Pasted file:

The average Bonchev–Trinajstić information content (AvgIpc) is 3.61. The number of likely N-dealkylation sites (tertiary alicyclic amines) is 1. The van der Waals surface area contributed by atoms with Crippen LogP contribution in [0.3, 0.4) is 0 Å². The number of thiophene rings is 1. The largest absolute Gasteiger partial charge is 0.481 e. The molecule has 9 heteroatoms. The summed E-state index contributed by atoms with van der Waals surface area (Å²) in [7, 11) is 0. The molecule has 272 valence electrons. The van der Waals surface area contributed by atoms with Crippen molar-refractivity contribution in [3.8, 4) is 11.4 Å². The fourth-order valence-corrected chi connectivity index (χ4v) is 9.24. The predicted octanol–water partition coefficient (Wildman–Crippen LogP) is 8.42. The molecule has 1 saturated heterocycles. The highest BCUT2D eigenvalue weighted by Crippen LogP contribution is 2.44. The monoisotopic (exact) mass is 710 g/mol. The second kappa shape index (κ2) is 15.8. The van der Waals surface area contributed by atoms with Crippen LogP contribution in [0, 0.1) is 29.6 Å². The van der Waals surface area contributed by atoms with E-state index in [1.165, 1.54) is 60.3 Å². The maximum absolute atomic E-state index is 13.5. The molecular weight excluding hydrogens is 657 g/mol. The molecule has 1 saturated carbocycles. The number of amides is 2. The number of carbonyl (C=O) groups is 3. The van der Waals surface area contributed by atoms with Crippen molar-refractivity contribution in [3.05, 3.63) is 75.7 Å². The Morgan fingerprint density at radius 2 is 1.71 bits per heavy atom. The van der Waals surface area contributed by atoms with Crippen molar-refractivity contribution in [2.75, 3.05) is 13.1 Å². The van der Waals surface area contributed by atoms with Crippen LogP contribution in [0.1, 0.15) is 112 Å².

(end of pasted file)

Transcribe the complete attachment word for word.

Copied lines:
The average Bonchev–Trinajstić information content (AvgIpc) is 3.61. The number of likely N-dealkylation sites (tertiary alicyclic amines) is 1. The van der Waals surface area contributed by atoms with Crippen LogP contribution in [0.3, 0.4) is 0 Å². The number of thiophene rings is 1. The largest absolute Gasteiger partial charge is 0.481 e. The molecule has 9 heteroatoms. The summed E-state index contributed by atoms with van der Waals surface area (Å²) in [7, 11) is 0. The molecule has 272 valence electrons. The van der Waals surface area contributed by atoms with Crippen molar-refractivity contribution in [3.8, 4) is 11.4 Å². The fourth-order valence-corrected chi connectivity index (χ4v) is 9.24. The predicted octanol–water partition coefficient (Wildman–Crippen LogP) is 8.42. The molecule has 1 saturated heterocycles. The highest BCUT2D eigenvalue weighted by Crippen LogP contribution is 2.44. The monoisotopic (exact) mass is 710 g/mol. The second kappa shape index (κ2) is 15.8. The van der Waals surface area contributed by atoms with Crippen LogP contribution in [0, 0.1) is 29.6 Å². The van der Waals surface area contributed by atoms with E-state index in [1.165, 1.54) is 60.3 Å². The maximum absolute atomic E-state index is 13.5. The molecular weight excluding hydrogens is 657 g/mol. The molecule has 1 saturated carbocycles. The number of amides is 2. The number of carbonyl (C=O) groups is 3. The van der Waals surface area contributed by atoms with Crippen molar-refractivity contribution in [3.05, 3.63) is 75.7 Å². The Morgan fingerprint density at radius 2 is 1.71 bits per heavy atom. The van der Waals surface area contributed by atoms with Crippen molar-refractivity contribution in [2.75, 3.05) is 13.1 Å². The van der Waals surface area contributed by atoms with Crippen LogP contribution in [0.1, 0.15) is 112 Å².